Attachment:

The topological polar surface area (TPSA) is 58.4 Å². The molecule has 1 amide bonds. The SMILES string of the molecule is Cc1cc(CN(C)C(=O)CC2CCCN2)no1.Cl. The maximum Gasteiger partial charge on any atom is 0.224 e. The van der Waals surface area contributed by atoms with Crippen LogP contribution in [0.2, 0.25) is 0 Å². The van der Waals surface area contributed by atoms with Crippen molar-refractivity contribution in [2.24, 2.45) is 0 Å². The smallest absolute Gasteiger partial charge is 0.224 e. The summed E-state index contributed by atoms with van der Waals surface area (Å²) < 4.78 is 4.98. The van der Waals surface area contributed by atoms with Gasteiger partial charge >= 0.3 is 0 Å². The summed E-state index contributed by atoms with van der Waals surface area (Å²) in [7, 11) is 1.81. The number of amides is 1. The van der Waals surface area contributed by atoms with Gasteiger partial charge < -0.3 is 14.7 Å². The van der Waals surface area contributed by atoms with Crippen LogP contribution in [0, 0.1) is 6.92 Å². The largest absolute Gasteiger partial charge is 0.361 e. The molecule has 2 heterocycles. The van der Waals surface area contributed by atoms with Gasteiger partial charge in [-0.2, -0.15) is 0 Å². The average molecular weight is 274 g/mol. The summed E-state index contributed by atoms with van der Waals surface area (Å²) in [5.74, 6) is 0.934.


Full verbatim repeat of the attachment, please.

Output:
The topological polar surface area (TPSA) is 58.4 Å². The molecule has 1 amide bonds. The SMILES string of the molecule is Cc1cc(CN(C)C(=O)CC2CCCN2)no1.Cl. The maximum Gasteiger partial charge on any atom is 0.224 e. The van der Waals surface area contributed by atoms with Crippen LogP contribution in [0.2, 0.25) is 0 Å². The van der Waals surface area contributed by atoms with Crippen molar-refractivity contribution in [2.24, 2.45) is 0 Å². The smallest absolute Gasteiger partial charge is 0.224 e. The summed E-state index contributed by atoms with van der Waals surface area (Å²) < 4.78 is 4.98. The van der Waals surface area contributed by atoms with Gasteiger partial charge >= 0.3 is 0 Å². The summed E-state index contributed by atoms with van der Waals surface area (Å²) in [7, 11) is 1.81. The number of amides is 1. The van der Waals surface area contributed by atoms with Gasteiger partial charge < -0.3 is 14.7 Å². The van der Waals surface area contributed by atoms with Crippen LogP contribution in [0, 0.1) is 6.92 Å². The largest absolute Gasteiger partial charge is 0.361 e. The molecule has 2 heterocycles. The van der Waals surface area contributed by atoms with Gasteiger partial charge in [-0.2, -0.15) is 0 Å². The average molecular weight is 274 g/mol. The summed E-state index contributed by atoms with van der Waals surface area (Å²) in [5.74, 6) is 0.934.